WASH for Public Health
In Sub-Saharan Africa, 70% of the population live without access to basic sanitation. This has far-reaching consequences for public health. In order to counteract the spread of waterborne diseases in the long term, water and wastewater systems must be considered holistically. This is summarised under the term WASH (Water, Sanitation and Hygiene).
Lack of Infrastructure and Systems
Basic sanitation is severely underdeveloped in many areas of Sub-Saharan Africa. There are often not enough sanitary facilities or they expose users to the risk of coming into contact with faecal matter. In addition, there is no controlled treatment of waste water. In urban areas, only every fourth person has access to basic hand washing facilities.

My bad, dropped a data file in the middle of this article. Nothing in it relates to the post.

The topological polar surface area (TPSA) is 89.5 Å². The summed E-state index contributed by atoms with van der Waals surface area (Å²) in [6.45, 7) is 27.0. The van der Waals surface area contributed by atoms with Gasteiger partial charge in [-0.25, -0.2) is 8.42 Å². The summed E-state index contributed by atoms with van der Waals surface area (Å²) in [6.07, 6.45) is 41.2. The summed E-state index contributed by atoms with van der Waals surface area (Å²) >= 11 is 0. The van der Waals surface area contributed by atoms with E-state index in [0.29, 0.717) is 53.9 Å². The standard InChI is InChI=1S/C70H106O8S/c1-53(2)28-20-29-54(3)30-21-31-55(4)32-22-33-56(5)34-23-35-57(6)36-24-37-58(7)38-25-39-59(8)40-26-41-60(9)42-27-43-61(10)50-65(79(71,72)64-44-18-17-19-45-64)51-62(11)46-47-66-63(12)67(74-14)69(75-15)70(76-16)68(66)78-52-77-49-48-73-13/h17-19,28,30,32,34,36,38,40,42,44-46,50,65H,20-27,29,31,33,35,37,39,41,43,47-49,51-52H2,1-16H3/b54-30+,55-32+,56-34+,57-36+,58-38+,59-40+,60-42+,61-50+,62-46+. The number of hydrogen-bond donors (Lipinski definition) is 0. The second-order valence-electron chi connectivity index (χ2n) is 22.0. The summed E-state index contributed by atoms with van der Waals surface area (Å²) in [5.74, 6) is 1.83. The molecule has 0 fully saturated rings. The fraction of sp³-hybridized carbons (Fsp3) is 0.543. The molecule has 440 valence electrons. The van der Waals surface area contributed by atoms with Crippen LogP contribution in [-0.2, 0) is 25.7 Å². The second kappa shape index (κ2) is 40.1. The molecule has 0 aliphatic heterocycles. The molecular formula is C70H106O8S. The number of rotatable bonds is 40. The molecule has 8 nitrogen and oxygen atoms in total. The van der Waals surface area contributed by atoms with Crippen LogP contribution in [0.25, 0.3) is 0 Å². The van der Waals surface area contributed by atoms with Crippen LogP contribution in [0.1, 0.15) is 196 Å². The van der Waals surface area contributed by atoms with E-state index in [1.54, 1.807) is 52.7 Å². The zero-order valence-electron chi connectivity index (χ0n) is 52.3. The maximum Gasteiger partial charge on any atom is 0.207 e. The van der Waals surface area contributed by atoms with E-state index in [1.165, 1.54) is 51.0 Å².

Water as a Carrier of Disease
Contaminated water is one of the main infection routes for the transmission of deadly diseases such as cholera. In many cases, contaminated water cannot be detected by the senses. This makes it more difficult and important to impart knowledge about personal hygiene, the use of water and the far-reaching consequences for health.
3 out of 4 people in Sub-Saharan Africa have no access to basic sanitation facilities.
Around 6% of people worldwide practice public defecation. The number of unreported cases is high.
Half of all hospital beds in countries of the Global South are occupied by people suffering from diarrhoeal diseases.
40% of diseases caused by lack of access to basic sanitation and drinking water are transmitted to schools.
The improvement of the WASH situation improves the lives of thousands of people. Our goals are based on this vision:
combat the spread of waterborne diseases effectively
reduce gender inequalities with regard to infrastructure and awareness-raising measures
support and connect local actors and structures in a goal-oriented way in order to prevent parallel structures